Little did I know that The Things Conference in 2020 would be the last big event I’d go to for well over 2 years – thanks COVID 😭
After a forced break The Things Conference made a glorious return last week, and so I found myself on the Eurostar direct to Amsterdam, eager for two very full days with more than a thousand other folk geeking out together as once more Amsterdam became the global epicentre of all things IoT.
Of course there was an online version of the conference for those who couldn’t make it in person – but honestly you gain so much more from the in-person experience it is well worth the trip.
The conference is held in a GIANT waterside hall of over 5000m2 divided into a huge vendor exhibition, two stages for talks, several workshop rooms, and networking areas. They did a great job of keeping the hubbub of the exhibition away from the stage areas and we could watch and hear the talks without distraction.
It kicked off at 9:30 with Johan and Wienke (the two founders) welcoming everybody and then through a series of brief case studies highlighting the scale of some recent implementations that would be discussed further in talks during the conference. Sadly I missed the end of their keynote because I had to get mic-ed up ready for my own talk.
My talk focussed on how our MyWay offering helps address personal safety, and how it was a women-led design team working hand-in-hand with women students from the University of Reading. As a group, women students are more vulnerable than most when out on their own at night. The day before I left for Amsterdam I had spent at Freshers Week at the uni, and it was really pleasing to see how well the new features in the app were received by this year’s intake. You can watch the talk here:
Talks I enjoyed
There were lots of really excellent talks at the conference. Here are just a few that I picked out:
After hearing about the tens of thousands of devices Lucy Zodion and Connexin have been deploying, Catherine from Meshed made a really good counterpoint that impact is more important than scale, and she gave some excellent examples, including the sensors they have installed on this Australian multi-million dollar mining dump truck. As a child I had a bright yellow Tonka Truck that looked exactly the same, but it’s tyres didn’t cost $100k each! It might not suit the chip and sensor manufacturers who *need* scale, but I wholeheartedly agree that IoT needs more focus on impact and solving those high value problems for customers.
It was really good to hear different talks taking a deeper look at designing solutions and sensors and all the factors that need to be considered. Patrick from DefProc Engineering walked us through his thought process for monitoring CO2 levels and adjusting ventilation in his office. Later, Reinhard from Decentlab showed us the various problems you need to design around when monitoring water levels in gulleys.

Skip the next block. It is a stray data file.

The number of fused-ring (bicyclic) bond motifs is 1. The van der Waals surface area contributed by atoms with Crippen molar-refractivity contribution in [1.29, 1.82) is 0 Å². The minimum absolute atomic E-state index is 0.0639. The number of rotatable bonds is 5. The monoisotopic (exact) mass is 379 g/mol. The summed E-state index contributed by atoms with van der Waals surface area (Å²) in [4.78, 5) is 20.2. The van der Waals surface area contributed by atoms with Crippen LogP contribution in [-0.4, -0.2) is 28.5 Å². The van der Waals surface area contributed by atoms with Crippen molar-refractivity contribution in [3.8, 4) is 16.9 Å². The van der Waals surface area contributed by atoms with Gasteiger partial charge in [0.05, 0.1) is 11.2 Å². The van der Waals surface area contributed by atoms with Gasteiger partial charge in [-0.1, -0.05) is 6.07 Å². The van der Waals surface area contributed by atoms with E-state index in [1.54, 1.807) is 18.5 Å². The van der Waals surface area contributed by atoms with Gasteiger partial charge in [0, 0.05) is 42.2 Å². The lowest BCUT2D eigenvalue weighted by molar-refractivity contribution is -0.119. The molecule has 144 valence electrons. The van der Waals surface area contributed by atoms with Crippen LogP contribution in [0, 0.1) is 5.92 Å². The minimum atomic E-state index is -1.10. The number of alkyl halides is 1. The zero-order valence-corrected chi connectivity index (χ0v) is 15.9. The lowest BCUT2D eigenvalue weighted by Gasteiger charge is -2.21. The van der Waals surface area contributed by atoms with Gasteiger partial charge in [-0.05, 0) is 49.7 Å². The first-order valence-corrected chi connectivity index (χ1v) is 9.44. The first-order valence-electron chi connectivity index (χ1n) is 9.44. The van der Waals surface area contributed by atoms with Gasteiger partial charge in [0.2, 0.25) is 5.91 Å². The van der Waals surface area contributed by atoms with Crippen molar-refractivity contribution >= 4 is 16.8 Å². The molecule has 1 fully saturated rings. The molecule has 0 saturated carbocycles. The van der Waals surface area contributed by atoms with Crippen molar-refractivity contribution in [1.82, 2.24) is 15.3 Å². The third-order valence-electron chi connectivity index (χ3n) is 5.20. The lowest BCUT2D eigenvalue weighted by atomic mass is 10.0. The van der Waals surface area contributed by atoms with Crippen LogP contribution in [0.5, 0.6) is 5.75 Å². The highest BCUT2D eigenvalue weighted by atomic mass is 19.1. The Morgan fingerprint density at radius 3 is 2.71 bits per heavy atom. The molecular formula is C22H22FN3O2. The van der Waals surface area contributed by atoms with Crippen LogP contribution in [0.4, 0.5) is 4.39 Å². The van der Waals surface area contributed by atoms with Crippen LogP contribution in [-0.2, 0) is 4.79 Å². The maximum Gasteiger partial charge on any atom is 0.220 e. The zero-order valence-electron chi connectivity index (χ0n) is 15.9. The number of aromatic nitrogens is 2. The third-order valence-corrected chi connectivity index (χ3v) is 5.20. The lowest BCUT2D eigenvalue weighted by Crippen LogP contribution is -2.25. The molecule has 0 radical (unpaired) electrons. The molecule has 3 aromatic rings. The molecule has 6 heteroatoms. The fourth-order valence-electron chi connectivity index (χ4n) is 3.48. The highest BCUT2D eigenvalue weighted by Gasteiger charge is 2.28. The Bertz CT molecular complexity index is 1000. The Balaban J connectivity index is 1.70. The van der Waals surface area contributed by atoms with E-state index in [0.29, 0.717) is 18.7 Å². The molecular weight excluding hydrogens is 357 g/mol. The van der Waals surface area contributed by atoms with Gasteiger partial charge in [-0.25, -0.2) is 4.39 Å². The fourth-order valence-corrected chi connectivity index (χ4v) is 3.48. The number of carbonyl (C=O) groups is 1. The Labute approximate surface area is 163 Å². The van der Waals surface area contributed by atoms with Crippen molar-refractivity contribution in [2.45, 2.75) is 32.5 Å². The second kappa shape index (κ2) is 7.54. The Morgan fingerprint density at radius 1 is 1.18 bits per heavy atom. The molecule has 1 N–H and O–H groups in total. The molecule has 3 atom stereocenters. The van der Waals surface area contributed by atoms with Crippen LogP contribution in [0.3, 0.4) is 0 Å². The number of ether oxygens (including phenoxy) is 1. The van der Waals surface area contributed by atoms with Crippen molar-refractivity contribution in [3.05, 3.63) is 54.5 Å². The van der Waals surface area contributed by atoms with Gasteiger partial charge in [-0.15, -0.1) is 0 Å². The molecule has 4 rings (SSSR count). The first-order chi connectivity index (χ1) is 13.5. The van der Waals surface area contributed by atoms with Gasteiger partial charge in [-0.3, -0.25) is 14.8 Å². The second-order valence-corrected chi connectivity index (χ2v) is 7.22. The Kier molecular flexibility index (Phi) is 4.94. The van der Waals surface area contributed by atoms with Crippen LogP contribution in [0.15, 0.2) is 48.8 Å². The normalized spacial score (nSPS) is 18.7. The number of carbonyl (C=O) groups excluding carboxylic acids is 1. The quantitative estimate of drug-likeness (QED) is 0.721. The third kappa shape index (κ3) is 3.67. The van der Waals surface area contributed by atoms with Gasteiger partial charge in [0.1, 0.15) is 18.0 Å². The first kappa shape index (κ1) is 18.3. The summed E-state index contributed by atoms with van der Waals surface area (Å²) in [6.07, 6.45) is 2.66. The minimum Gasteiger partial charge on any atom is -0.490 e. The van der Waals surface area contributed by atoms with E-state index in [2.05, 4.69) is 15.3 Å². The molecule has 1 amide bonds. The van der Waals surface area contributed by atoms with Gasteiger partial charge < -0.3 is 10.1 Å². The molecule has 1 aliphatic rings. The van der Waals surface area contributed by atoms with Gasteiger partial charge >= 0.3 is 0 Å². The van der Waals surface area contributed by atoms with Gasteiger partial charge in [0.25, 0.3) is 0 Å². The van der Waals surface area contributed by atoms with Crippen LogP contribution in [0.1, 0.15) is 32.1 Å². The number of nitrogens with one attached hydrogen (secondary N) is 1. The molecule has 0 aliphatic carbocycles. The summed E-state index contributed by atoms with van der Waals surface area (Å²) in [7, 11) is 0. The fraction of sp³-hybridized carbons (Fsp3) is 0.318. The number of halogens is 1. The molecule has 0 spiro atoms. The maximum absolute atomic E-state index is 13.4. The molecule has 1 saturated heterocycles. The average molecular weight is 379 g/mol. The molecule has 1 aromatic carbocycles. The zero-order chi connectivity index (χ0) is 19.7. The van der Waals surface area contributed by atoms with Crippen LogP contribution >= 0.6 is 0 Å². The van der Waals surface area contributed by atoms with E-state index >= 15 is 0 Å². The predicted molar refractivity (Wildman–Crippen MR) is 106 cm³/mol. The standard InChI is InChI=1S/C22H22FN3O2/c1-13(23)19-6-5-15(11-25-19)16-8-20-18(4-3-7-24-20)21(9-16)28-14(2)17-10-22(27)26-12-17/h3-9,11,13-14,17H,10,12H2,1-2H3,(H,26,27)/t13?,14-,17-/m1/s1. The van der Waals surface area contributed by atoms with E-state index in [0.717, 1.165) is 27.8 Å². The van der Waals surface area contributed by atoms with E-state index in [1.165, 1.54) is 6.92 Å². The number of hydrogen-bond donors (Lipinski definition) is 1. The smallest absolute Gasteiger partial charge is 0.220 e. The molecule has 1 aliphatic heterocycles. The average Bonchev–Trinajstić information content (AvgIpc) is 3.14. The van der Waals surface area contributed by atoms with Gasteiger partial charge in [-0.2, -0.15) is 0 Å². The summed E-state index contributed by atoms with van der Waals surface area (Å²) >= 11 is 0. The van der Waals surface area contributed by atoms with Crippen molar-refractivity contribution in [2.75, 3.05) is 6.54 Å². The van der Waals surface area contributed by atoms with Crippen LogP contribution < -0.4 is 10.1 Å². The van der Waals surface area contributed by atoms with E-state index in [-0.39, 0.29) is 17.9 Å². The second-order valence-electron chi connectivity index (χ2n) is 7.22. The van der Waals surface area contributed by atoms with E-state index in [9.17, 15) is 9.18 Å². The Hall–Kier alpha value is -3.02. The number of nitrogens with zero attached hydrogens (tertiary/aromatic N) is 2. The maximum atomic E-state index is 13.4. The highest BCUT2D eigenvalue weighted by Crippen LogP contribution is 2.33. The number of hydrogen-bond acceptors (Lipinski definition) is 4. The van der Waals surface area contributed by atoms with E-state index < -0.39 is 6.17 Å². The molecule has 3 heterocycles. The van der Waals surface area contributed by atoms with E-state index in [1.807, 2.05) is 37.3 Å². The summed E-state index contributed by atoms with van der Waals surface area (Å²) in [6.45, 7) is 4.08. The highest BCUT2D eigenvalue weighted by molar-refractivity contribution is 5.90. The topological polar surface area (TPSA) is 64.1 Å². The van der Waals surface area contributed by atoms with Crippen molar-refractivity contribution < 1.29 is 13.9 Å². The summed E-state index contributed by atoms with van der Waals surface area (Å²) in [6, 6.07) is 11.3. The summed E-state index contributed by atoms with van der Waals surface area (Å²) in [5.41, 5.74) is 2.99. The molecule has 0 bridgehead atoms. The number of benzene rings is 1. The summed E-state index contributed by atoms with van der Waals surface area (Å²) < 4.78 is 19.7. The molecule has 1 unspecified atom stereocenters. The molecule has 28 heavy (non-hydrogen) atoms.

Everybody loves Lacuna Space – they are regular presenters at The Things Conference and it is really exciting to see their progress towards making a viable LoRa-satellite business. There was a lot of excitement this year as people could get hands-on with their long awaited dev kit in a workshop. Typical that the hottest workshop ticket of the conference clashed with my talk! What I wasn’t expecting was for Thomas from Lacuna to give a second presentation on a hobby project him and some friends have been working on to bounce LoRa signals from the Earth to the moon and back. It was a joyous talk on which to finish the conference.
I missed several talks I meant to see because, well I got talking with other attendees and with lots of suppliers in the exhibition hall. It is *so* good to chat to people in real life again, and to catch up on how we’ve all been getting on.
I was happy to see that UK distributors were well represented with AllIoT, Concept13, and ConnectedThings all with stands (and even a shop) at the conference. There were lots of new (to me) sensor and component manufacturers present, including I think for the first time, Milesight who have an ever growing range.
And of course the wall of sensors has got bigger than ever:
As you might expect, more companies are making bold claims of “green-ness” than probably should, but there is genuine effort in some areas.
There is some really exciting progress in energy harvesting from e-peas, Voltaic, and similar tech has found its way into Elsys’ latest sensors. This is fantastic news in terms of longevity of sensors and reducing maintenance costs. I *think* it is better for the environment (I’m not an expert) as long as the devices are used long enough. Good to see that the case is also biodegradeable.
The days are jam-packed and all the IoT can be quite overwhelming, so it helps to get outside by the water and enjoy the sights of Amsterdam. It really is a beautiful city with some amazing restaurants. Pictured above with me are Richard, Harry, Marco, Will, and Kiki, winding down at a dinner organised by Multitech (thank you Neil and Dan) at the end of the first day. I’m sure we did talk about IoT but I mostly remember rugby, snowboarding, and the merits of our various desserts!
That’s it until next year’s event, which again will be towards the end of September.